| Maurice de Vlaminck is primarily known as Maurice de Vlaminck
|This biography from the Archives of AskART:|
|Maurice Vlaminck and Andre Derain were good friends and neighbors in
France; they made a spectacular pair. Both were huge and both
wore conspicuous clothes. One of Vlaminck's favorite items of
costume was a painted wooden necktie. They lived and worked in a
seaside suburb called Chatou and invited Matisse to visit them
there. Thus began one of the most fruitful associations in modern
French art: Fauvism. |
Despite their friendship there were wide
differences in their personalities as well as many similarities.
Vlaminck claimed to despise intellectual pursuits; Derain read
enormous numbers of books. Vlaminck called Derain "a hot-house
plant"; Derain's father forbade his son to bring Vlaminck to
Vlaminck was about twenty-five at the time; he was
already married and had two children. He took life a great deal
more lightly than the others; he had no money. He was a
red-headed colossus, well known as a boxer and a wrestler. He
supported himself and his family partly as a violinist, sometimes
posing as a gypsy, and by writing pulp novels that skirted the
boundaries of pornography. He was a blatant self-promoter who
painted in furious bursts, often spreading the oil paint on directly
from the tubes. By the age of thirty, he had attained heights he never
regained in a long lifetime of painting.
After a brief skirmish
with Cubism, Vlaminck began striking out against the current
trend. He retired to Normandy and started painting the dozens of
landscapes, golden wheat fields and chilly, wind-swept winter scenes
that earned him the title "poet of stormy skies".
Submitted August 2004 by Jean Ershler Schatz, artist and researcher from Laguna Woods, California.
The World of Matisse by John Russell, Time-Life Library of Art
Time Magazine, May 24, 1968
|Biography from Daphne Alazraki Fine Art:|
|Born on the rue Pierre Liscot, near Les Halles, Maurice de Vlaminck was raised by his Flemish-Catholic father and Protestant mother from Lorraine; both parents were musicians. At age three, Vlaminck and his family moved to Le Vesinet to live with his maternal grandmother. In 1892, Vlaminck acquired his first racing cycle, which replaced his aging bicycle; eventually he planned to make a living as a professional cyclist.|
In 1893, he took drawing lessons from an M. Robichon, and also painted on the Ile de Chatou with Henri Rigal. Vlaminck married Suzanne Berly in 1894. To support his family he gave violin lessons and raced professionally, but after contracting typhoid fever in 1896, he was forced to end his cycling career. In November of the same year, he began his military service at Vitre in Brittany, where he served as a musician in the 70th Regiment. On June 18, 1900, during one of his fifteen-day leaves, Vlaminck met Andre Derain. Vlaminck eventually rented a studio with Derain in the abandoned hotel-restaurant, Levanneur, on the Ile-de-Chatou.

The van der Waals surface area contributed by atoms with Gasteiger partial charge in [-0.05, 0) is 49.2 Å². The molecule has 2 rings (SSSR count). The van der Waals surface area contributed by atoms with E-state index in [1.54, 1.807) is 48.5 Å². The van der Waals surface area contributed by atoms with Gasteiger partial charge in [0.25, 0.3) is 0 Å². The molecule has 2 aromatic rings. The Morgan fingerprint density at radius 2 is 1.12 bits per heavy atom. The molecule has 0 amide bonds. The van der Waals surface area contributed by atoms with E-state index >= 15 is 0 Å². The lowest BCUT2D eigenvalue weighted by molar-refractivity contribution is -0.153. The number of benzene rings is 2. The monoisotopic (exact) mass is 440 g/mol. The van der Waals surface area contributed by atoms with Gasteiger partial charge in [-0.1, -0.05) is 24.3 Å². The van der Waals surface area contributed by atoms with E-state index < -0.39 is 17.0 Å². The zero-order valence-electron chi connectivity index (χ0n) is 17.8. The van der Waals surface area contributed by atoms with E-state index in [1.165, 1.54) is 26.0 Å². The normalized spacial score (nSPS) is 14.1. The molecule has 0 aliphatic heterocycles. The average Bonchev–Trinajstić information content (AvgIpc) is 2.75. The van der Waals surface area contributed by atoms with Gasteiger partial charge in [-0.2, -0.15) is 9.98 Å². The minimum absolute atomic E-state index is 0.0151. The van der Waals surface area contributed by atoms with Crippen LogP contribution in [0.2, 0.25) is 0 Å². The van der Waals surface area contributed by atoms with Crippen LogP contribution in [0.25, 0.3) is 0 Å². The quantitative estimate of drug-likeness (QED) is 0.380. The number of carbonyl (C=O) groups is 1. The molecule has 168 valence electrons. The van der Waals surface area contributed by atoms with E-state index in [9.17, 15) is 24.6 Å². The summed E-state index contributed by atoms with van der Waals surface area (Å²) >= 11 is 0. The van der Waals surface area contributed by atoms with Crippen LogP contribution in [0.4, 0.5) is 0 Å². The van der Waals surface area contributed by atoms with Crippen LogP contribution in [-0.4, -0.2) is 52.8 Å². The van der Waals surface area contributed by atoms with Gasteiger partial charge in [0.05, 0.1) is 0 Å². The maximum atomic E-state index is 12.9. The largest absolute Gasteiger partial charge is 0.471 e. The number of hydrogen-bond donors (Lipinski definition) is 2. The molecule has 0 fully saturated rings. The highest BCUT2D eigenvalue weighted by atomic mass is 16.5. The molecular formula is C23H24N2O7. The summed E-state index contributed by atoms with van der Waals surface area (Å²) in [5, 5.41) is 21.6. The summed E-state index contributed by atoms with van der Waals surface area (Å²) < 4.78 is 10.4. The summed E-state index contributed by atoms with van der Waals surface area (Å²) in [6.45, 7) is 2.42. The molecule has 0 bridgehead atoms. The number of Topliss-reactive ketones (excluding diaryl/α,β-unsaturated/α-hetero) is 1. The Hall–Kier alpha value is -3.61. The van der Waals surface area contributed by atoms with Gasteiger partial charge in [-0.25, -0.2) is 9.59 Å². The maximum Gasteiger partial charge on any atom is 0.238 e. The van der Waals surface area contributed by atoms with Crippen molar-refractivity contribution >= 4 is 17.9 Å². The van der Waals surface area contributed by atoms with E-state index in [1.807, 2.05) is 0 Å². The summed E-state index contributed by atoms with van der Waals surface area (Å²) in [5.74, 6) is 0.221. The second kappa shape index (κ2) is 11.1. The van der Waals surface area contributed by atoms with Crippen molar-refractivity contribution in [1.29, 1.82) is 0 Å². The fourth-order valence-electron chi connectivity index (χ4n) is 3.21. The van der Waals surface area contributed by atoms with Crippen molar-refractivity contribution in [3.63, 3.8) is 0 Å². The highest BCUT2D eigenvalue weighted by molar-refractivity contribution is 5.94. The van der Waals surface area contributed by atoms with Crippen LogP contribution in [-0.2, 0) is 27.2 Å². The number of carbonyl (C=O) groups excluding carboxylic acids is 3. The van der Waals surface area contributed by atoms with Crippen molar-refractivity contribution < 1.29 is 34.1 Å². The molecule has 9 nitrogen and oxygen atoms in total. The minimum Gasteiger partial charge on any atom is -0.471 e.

During the Fauvist movement, Vlaminck remained mostly in and around Chatou, exhibiting his work alongside that of the other Fauve* artists at the Salon des Independants* and Salon d'Automne*. About 1908 his palette grew increasingly blue and brown and his forms became distinctly "Cezannesque."
In 1925, he began to travel throughout France, a practice he continued each year, although the vast majority of his work was done in the suburbs of Paris along the Seine. His work made before and after World War II consists principally of landscapes and still-life, characterized by a dark palette and thick strokes of paint enlivened by touches of white. He published dozens of autobiographical books, containing considerable exaggerations about his life and his relations with other artists.
In the painting Village sous la neige, Vlaminck presents the viewer with a view of the empty streets of a snowbound village. The midnight blue sky filled with dashes of white indicating clouds seems to indicate the impending threat of another snowstorm. The darkened windows and empty streets seem to represent a period of hibernation for this small village in the dead of winter. Though the scene has a certain bleakness, therein is where its beauty lies – this is a powerful painting that is not straightforward or merely pretty.
* For more in-depth information about these terms and others, see AskART.com Glossary http://www.askart.com/AskART/lists/Art_Definition.aspx
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